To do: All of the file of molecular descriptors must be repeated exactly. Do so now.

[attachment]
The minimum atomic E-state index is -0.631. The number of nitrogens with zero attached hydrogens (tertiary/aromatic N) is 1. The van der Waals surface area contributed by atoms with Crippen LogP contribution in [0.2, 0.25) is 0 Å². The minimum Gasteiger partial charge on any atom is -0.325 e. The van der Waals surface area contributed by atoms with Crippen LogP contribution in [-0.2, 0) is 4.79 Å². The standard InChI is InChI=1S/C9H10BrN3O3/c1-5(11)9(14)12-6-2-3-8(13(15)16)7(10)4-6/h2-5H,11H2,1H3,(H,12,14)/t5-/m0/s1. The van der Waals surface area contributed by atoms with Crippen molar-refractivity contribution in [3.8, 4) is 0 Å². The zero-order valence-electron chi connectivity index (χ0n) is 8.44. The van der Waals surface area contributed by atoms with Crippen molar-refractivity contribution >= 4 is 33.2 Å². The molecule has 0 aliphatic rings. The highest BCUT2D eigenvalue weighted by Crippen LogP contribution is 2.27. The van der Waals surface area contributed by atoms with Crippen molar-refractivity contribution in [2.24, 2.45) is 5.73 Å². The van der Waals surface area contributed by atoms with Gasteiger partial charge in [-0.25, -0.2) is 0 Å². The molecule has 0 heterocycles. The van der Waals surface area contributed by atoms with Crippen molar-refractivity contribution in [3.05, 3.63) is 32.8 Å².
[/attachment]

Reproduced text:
The minimum atomic E-state index is -0.631. The number of nitrogens with zero attached hydrogens (tertiary/aromatic N) is 1. The van der Waals surface area contributed by atoms with Crippen LogP contribution in [0.2, 0.25) is 0 Å². The minimum Gasteiger partial charge on any atom is -0.325 e. The van der Waals surface area contributed by atoms with Crippen LogP contribution in [-0.2, 0) is 4.79 Å². The standard InChI is InChI=1S/C9H10BrN3O3/c1-5(11)9(14)12-6-2-3-8(13(15)16)7(10)4-6/h2-5H,11H2,1H3,(H,12,14)/t5-/m0/s1. The van der Waals surface area contributed by atoms with Crippen molar-refractivity contribution in [3.8, 4) is 0 Å². The zero-order valence-electron chi connectivity index (χ0n) is 8.44. The van der Waals surface area contributed by atoms with Crippen molar-refractivity contribution >= 4 is 33.2 Å². The molecule has 0 aliphatic rings. The highest BCUT2D eigenvalue weighted by Crippen LogP contribution is 2.27. The van der Waals surface area contributed by atoms with Crippen molar-refractivity contribution in [2.24, 2.45) is 5.73 Å². The van der Waals surface area contributed by atoms with Gasteiger partial charge in [-0.25, -0.2) is 0 Å². The molecule has 0 heterocycles. The van der Waals surface area contributed by atoms with Crippen molar-refractivity contribution in [3.05, 3.63) is 32.8 Å².